The Changing Face of Assistive Technology: From PC to Mobile to Cloud Computing

The Changing Face of Assistive Technology: From PC to Mobile to Cloud Computing

James R. Stachowiak (University of Iowa, USA)
Copyright: © 2014 |Pages: 9
DOI: 10.4018/978-1-4666-5015-2.ch007
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Abstract

Computer-based Assistive Technology (AT) has had a powerful effect on people with disabilities in the areas of reading, writing, communicating, and accessing information. One of the roadblocks for use has always been the expense of AT. Advancements in computing and mobile technology, however, are making some technology more readily available, accessible, and cost effective for people with disabilities. Computer operating systems, for example, now contain features to magnify screens for reading and in the entering of text. The mobile movement of smartphones, e-readers, and tablets has also been changing the way people with disabilities access information. The capabilities of these devices combined with the immediate availability, affordability, and ease of use, has been making the world more accessible for people with disabilities, and with mobile devices increasingly becoming a necessity for most, this trend is anticipated to only continue.
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Introduction

Assistive technology (AT) has been around as long as people have been attempting to compensate for injuries or disabilities. It could be argued that the first time a stick was used as a crutch, the field of AT was born. Assistive technology began to gain momentum during war time with soldiers returning from battle with physical injuries and other impairments that required tools to help them compensate (Bryant & Bryant, 2003). Since then, many different types of tools have been developed to help people communicate, read, make their homes more accessible, travel, and so on. There will always be a need for AT to help people with disabilities. However, as technology continues to evolve, and devices, such as e-readers and tablets continue to permeate everyday life, many technologies that were once solely available as AT are now commonly available as “accessible technology.” Assistive technology is typically associated with individual use, whereas this new trend of accessible technology provides greater access to a wide range of people. This trend is most evident with technology that can be used to help those with visual and hearing impairments.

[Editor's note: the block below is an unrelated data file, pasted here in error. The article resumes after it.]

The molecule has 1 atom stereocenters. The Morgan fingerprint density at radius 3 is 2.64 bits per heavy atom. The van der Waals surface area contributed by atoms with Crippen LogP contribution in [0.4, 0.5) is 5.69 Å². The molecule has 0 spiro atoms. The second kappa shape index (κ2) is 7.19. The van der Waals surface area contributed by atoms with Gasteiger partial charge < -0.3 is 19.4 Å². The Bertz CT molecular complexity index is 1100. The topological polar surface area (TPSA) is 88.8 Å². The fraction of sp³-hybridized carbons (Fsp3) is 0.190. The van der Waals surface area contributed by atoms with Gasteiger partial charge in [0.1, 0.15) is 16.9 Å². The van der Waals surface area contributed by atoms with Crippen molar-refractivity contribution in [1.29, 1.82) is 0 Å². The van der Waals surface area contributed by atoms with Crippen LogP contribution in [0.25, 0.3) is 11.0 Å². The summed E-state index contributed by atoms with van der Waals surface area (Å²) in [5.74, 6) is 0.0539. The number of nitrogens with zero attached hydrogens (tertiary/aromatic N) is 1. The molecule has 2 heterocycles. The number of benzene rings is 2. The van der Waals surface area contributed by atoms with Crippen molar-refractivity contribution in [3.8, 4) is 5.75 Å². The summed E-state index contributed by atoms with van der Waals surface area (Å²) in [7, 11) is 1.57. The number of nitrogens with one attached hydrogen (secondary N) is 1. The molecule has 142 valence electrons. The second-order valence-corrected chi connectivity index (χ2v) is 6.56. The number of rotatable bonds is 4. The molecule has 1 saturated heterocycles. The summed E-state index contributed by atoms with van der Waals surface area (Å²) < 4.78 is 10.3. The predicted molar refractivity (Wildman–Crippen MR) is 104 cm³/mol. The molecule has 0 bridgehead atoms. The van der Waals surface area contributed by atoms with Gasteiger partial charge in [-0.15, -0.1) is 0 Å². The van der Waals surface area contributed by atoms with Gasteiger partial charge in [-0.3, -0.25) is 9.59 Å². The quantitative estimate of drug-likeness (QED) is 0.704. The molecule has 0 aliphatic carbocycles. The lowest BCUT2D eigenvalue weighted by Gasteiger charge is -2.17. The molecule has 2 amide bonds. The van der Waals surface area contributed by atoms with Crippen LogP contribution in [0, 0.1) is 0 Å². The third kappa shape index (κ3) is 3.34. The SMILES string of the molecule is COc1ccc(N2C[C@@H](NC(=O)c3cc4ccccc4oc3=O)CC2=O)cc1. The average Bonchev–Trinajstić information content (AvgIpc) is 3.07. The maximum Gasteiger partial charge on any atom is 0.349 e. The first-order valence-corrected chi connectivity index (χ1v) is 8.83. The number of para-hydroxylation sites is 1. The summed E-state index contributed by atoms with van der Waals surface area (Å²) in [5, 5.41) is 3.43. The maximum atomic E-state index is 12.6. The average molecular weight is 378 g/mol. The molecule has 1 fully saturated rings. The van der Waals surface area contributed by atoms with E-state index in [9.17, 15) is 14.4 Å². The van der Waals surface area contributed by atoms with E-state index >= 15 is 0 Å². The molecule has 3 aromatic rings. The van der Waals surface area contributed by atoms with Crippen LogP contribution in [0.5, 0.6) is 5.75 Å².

For example, prior to the proliferation of email and text messaging, people with hearing impairments relied heavily on AT. Typical communication modes included sign language, text telephones (TTY), and relay services. Sign language creates a challenge for many in that it requires the learning of a new language, and so, very few people who do not have hearing impairments, are able to sign. It is estimated that between 100,000 and 500,000 Americans use sign language, and this predominately includes those who are deaf, hearing children of deaf parents, and fluent deaf signers (Wilcox & Peyton, 1999). Given this, it could be argued that sign language works very well for a small percentage of the population, but in terms of widespread use, it unfortunately falls short.

Consider next the TTY device, which connects to a telephone and allows the person who is hearing impaired to either type a message or view a message on a screen. This technology works well if both parties have a TTY device. However, when communicating with someone that does not have such a device, a relay service must be used. In such an instance, both parties would call the relay number, the caller with the TTY device would type a message, a relay operator would read the message to the caller without the device, this caller would then speak a message to the relay operator, who would then type the message to the other caller’s TTY device. Although this device works well, it adds an extra step to the communication process, and in regard to the relay service, third-party involvement (i.e., an operator).

E-Mail, Instant Messaging, and Text Messaging

With e-mail, instant messaging, and text messaging now part of everyday life, such complexities have been almost eliminated. People with hearing impairments now have immediate access to forms of communication that connect them more easily. Instead of purchasing a special device for their phone or communicating through a relay service, these individuals now have many of the same communication options as everyone else. To use email, for example, a person only needs a computer and an Internet connection, and to use text messaging, a person only needs a smartphone with a text or data plan. Furthermore, since text messaging has become one of the most popular ways in which to communicate, smartphones with text plans are now affordable, readily available, and easy for almost anyone to use, including those with hearing impairments (Madar, 2012).

Although statistical data is not widely available on how accessible technology, such as email, instant messaging, and text messaging have affected the use of certain traditional AT, the use of TTY, for instance, is now often referred to and viewed as a “legacy” device. This could be argued as the first example of how accessible technology has had a profound effect on providing greater access to people with disabilities. The rest of this chapter discusses this line of thinking, presenting accessible technologies that have or are quickly becoming part of the mainstream and every day, but which have already shown, or have the potential to be incredibly helpful to those with disabilities; in particular, those who have visual and hearing impairments. In doing so, this chapter is presented in terms of the three biggest areas of technological change in recent years: mobile, personal computer (PC), and cloud computing.

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